Monday, October 06, 2008


As mentioned earlier, Salawati was one of the locally made movies that flew under my radar, and I wasn't aware of it until the poster appeared in a local cinema chain. Written and directed by American Marc X Grigoroff, the film made its world premiere in Seattle earlier this year, and looking at its story, it's actually quite a bold attempt to address a genreal deficiency in movies made here, where it's typically (and I tend to believe not by choice) focused predominantly on the majority race, with others being non-existent, or sidelined to minor roles, often stereotypical ones.

That of course doesn't reflect the representation of our multi-cultural heritage and multi-racial society, and fair enough, I suppose it's a challenge to try and mix things up a little, given that not everyone is multi-lingual. There are attempts in the past of course, like Wee Li Lin's Gone Shopping with one story arc on an Indian girl, or City Sharks' group of actors and characters of different races, and Jack Neo movies of late as well, usually in minor roles played out for laughs. Naturally it will be very artificial if this is not done properly, in that there's no point doing something for the sake of doing it. One wonders if it’s really possible to allow it to come through naturally, and I guess there’s no silver bullet solution to this, except to await the time where someone will show us the way to do so very naturally.

As a foreigner looking from the outside, the appeal would be to see how one would interpret the modern Singapore society, its quirks and all, in a different light, providing opportunity for us to examine and hold a mirror up to ourselves. And it's no surprise too that in a general sense we can be quite an uncaring bunch, especially when dealing with strangers, and one even suspects if the pursuit of economic wealth can be so overbearing that we may have lost our humanity, to be able to offer assistance to total strangers, or forgetting how to be Good Samaritans to fellow human beings during their times of need. This thought doesn’t really ring through, not until the last act, but when it did, you’ll be set off pondering over it.

The opening of the film thrusts us deep into the theme the director wishes to explore, that of death and its effects on the people around the deceased. We see the preparation of a shroud, and the washing of a body in preparation for burial, and we soon learn that it is Shahim, brother of the titular character Salawati (Siti Aisyah Masgot), who had witnessed her brother's untimely and unfortunate demise from a drowning incident, one which she blames herself for not able to do enough because she’s not water savvy.

Despite distinct stories, there are some interesting parallels across them. The Malay family is experiencing the aftermath of a tragedy, with the mother Fatimah talking about feeling real pain, and Ishak the father talks about real death. Through what are essentially monologues, the characters bring out deep anguish in their bewilderment, even questioning their faith and asking Whys. Contrast this with the Chinese man and his treatment of his family, where he’s quite nonchalant about their welfare, thinking that economic wealth automatically creates a happy home. But at what price?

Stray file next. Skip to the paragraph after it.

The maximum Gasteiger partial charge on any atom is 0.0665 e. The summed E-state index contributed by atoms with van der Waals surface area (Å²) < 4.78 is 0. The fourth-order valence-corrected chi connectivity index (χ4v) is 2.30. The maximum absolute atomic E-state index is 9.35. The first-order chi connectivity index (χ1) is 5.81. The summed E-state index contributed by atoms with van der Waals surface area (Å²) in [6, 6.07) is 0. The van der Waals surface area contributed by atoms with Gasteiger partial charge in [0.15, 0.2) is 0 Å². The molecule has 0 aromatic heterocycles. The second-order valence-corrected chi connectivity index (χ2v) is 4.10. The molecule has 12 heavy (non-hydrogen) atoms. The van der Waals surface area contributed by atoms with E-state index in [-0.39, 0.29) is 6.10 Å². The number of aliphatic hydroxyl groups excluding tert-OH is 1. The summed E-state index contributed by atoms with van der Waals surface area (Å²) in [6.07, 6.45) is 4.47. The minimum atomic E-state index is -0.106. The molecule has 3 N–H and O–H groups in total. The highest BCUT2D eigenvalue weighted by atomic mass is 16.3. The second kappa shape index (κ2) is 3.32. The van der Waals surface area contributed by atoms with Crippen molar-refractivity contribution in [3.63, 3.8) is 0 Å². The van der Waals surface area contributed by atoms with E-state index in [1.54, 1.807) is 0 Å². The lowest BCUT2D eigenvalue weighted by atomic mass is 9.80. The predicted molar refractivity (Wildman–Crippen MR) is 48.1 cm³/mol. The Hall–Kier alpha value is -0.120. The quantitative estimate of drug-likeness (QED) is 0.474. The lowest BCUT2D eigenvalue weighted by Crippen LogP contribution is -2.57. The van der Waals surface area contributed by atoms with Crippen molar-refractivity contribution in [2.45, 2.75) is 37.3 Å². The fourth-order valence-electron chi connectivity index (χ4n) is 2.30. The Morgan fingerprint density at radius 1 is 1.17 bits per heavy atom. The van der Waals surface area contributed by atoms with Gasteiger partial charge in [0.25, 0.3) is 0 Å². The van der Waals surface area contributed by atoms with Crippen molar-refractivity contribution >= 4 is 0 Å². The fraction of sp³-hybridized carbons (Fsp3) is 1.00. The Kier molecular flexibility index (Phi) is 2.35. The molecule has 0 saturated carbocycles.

Salawati makes us sit back and think a little, of the usual lapses we fall into each time we take our beloved family members for granted. One family has lost their son, while the other is not treasuring his, and the irony and hypocrisy of it all is that the Chinese salesman can talk about pro-family policies with a straight face when hawking his products to customers.

If you manage to sit through a somewhat measured pace, you'll discover that the payload actually comes right at the end, where it built its tension to be released in a crescendo of emotions, while also leaving room for plenty of debate and interpretation. Well, it's like telling you two faces of a coin, in being able to forgive or to have sought revenge, and depending on which camp you subscribe to, you'll interpret the events in thoroughly different ways.

Initially I had thought that Salawati was made up of three distinct shorts, followed by the usual of having its characters interact at one point to provide some legitimacy to justify their presence and selection to be included in a combined narrative. It still shuttles between narrative threads and at some point it did look as if there might be some creativity (that wasn’t) with the juxtaposition of time. It continues to fall back on some stereotypes when touching on issues like cab drivers, and certain jokes and mannerisms. Amongst all the arcs, I thought the Indian one was a little weak because of this aspect.

In any case, Marc has shown a possible way to incorporate all races into one film given almost equal portions, in a film about death physically, the death of family relationships, being stuck in a dead end job, and the death of humanity in seemingly richer folks bring lost in their pursuit of wealth, and ordinary folks presented in a more down to earth fashion, who are more willing to extend a helping hand to a neighbour in need.

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